The play by New York-based British writer Grimberg made its world premiere in 2003 at the New York International Fringe Festival and was further refined in a Detroit staging in 2004.
Performances for the limited 12-week engagement begin Sept. 20 at the Harold Clurman Theatre in the Theatre Row complex. Opening is Sept. 29. Farm Avenue Productions and Joseph Smith are the producers.
Brenda Wehle, the Obie Award winner for Off-Broadway's Talking Heads, will co-star as Anita, Esther's fiercely loyal middle-aged sister in the award-winning quirky play about a mother and daughter who are stuck — and who start to view each other differently when blindness threatens Esther.
The actors playing daughter Amy, who is a mediocre psychic in contemporary London, and Amy's fiancé, Doug, will be announced shortly.
Cycling Past the Matterhorn, the title of which refers to the 50-ish Esther's goal to bicycle into the Swiss Alps before she loses her sight, will be directed by Eleanor Holdridge. The production will also feature Nina Jacques, the one holdover from the earlier Fringe world premiere.
Knight won a Tony Award as Best Featured Actress in a Play for Kennedy's Children and was nominated for a Best Actress Tony for The Young Man From Atlanta. She was Oscar nominated for "The Dark at the Top of the Stairs" and "Sweet Bird of Youth."
Grimberg received the Sherrill C. Corwin Metropolitan Theatre Award in 2000 for Cycling Past the Matterhorn. The playwright told Playbill.com Aug. 9 that following the Fringe run in 2003, she refined the script and strengthened the relationship between the mother and her sister (the older women of the play, to be played by Knight and Wehle) and tried to "tell less and show more" about the mother and daughter — their "expectations, disappointments and realities."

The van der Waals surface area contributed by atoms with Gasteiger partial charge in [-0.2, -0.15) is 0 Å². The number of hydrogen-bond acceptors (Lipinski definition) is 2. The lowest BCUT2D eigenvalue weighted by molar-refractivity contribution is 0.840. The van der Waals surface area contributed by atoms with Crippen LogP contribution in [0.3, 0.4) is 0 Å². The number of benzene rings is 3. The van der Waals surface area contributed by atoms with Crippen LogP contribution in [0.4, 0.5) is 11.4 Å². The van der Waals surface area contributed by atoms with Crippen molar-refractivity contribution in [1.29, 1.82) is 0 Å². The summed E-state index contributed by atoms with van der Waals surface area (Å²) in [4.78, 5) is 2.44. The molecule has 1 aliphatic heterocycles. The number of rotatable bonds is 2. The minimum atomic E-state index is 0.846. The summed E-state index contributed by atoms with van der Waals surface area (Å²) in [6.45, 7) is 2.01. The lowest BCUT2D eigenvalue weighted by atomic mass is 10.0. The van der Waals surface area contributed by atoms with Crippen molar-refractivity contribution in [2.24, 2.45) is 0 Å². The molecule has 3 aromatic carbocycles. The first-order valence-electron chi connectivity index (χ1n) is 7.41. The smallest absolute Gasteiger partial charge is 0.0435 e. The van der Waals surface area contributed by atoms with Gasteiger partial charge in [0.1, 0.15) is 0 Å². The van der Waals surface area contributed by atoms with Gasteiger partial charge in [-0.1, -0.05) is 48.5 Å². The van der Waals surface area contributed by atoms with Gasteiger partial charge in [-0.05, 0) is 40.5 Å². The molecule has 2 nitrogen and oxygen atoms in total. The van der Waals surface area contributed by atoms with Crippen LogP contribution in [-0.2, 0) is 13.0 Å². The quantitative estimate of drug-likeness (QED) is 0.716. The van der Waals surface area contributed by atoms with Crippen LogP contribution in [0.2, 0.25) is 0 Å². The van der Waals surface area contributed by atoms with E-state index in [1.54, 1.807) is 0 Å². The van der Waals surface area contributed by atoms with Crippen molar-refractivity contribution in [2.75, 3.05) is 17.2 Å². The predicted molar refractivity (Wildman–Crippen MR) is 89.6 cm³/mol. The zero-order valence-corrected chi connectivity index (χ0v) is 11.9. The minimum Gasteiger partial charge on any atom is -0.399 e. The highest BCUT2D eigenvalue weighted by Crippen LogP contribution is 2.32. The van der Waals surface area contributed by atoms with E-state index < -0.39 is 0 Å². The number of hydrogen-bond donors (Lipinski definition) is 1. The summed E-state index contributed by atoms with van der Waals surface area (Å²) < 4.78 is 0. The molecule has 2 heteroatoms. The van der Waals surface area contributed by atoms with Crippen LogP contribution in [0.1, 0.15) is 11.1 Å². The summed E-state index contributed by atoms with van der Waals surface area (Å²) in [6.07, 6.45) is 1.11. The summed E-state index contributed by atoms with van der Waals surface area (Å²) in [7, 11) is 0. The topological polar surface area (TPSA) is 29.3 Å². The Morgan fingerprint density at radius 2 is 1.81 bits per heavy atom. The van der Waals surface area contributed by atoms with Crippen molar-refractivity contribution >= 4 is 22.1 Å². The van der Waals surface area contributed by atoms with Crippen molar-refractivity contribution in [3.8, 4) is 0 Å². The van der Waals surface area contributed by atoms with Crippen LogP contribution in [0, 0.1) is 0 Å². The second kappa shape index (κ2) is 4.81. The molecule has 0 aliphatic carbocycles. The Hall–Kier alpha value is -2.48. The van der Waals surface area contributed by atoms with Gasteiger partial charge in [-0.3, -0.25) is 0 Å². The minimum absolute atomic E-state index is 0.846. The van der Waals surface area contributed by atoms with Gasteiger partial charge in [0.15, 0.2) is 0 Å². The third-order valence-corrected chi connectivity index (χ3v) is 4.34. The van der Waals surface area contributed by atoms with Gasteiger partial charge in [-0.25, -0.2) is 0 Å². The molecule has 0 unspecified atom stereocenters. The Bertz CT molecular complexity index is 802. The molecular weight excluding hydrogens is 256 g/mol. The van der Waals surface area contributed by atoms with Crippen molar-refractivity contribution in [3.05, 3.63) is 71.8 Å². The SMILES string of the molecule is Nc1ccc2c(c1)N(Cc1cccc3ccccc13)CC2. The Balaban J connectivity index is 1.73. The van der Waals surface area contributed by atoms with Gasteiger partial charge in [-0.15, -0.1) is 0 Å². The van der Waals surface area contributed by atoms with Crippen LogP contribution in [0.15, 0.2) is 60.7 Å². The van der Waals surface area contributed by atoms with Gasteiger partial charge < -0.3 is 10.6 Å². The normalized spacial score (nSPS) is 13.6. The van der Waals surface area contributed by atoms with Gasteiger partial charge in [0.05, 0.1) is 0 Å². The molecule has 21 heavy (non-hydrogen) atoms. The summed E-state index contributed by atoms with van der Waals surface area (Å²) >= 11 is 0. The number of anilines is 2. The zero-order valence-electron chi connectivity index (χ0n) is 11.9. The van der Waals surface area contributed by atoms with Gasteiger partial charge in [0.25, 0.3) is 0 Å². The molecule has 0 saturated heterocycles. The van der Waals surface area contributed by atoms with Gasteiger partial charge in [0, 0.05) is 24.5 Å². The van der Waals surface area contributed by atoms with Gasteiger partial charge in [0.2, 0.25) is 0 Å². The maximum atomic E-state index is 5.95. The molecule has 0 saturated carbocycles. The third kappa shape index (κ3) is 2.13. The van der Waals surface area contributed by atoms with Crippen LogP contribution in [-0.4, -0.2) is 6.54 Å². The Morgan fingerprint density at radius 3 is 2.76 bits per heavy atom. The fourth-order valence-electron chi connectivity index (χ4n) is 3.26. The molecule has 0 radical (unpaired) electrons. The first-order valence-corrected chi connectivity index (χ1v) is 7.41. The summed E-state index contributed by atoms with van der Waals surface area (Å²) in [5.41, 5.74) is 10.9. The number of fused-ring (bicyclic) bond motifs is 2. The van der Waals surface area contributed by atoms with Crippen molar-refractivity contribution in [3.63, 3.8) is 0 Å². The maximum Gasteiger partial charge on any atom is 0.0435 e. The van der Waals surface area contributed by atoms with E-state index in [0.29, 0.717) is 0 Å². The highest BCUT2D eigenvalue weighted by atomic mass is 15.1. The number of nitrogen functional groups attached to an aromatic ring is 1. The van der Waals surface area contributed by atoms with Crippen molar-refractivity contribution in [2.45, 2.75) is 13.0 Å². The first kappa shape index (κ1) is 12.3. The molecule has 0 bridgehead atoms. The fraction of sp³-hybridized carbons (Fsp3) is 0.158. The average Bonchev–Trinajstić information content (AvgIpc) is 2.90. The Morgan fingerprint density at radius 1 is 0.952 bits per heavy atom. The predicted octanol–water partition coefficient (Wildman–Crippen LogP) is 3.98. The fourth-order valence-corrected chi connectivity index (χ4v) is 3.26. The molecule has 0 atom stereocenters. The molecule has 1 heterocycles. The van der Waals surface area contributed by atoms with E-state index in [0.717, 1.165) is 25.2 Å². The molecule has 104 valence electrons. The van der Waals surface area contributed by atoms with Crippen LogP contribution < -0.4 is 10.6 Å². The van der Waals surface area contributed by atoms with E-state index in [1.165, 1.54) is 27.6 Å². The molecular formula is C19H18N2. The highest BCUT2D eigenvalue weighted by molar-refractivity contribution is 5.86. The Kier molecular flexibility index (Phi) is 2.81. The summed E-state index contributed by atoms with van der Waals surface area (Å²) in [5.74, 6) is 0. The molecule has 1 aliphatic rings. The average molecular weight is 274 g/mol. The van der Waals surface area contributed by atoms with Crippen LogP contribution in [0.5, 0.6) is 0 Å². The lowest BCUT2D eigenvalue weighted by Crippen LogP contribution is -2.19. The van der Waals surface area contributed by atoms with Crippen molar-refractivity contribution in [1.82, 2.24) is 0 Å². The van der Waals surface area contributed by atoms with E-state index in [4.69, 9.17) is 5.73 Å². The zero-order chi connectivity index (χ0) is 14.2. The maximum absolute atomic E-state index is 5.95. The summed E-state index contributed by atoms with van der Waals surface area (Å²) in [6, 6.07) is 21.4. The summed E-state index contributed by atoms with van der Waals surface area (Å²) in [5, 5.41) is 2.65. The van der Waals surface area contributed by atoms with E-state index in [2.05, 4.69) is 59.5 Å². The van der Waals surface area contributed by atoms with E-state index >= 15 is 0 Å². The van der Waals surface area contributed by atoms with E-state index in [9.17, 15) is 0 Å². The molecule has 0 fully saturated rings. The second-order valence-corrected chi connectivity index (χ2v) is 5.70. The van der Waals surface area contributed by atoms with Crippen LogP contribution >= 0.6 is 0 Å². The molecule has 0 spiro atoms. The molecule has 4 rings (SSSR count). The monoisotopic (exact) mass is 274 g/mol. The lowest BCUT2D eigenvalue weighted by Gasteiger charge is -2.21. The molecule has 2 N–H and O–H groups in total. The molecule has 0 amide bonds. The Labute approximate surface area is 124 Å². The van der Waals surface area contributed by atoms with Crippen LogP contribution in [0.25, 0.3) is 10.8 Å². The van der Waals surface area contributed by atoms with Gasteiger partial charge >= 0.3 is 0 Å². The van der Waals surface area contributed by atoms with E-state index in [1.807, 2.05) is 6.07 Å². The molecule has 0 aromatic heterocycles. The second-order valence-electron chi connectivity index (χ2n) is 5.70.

"I've made a lot of changes," she said. "The main change I've made is I've strengthened the relationship between the two sisters…strengthened the sense of who these women are, and how they feel invisible at their age…"
Following a hybrid Equity/academic staging by The Theatre Company of The University of Detroit Mercy in fall 2004, Grimberg said she realized "there was too much telling rather than showing. I found that less is more, I've cut of a lot of the dialogue that was too on the nose and wasn't respecting the audience's intelligence."
Grimberg sees the play as "definitely about a mother and daughter," and how the 24-year-old Amy judges her mum and "sees her mother as being stuck."
She added, "What she isn't seeing — but the audience is — is the mother is going to the gym and being active and recapturing her life, even though she is struggling with the physical loss of her sight. At the end of the play, if Amy does become her mother it's not such a bad thing."
Does the shoddy psychic finally "see"? The climax is a quiet one, not full of mystical and paranormal wonder — and not cheaply upbeat, either, the playwright said.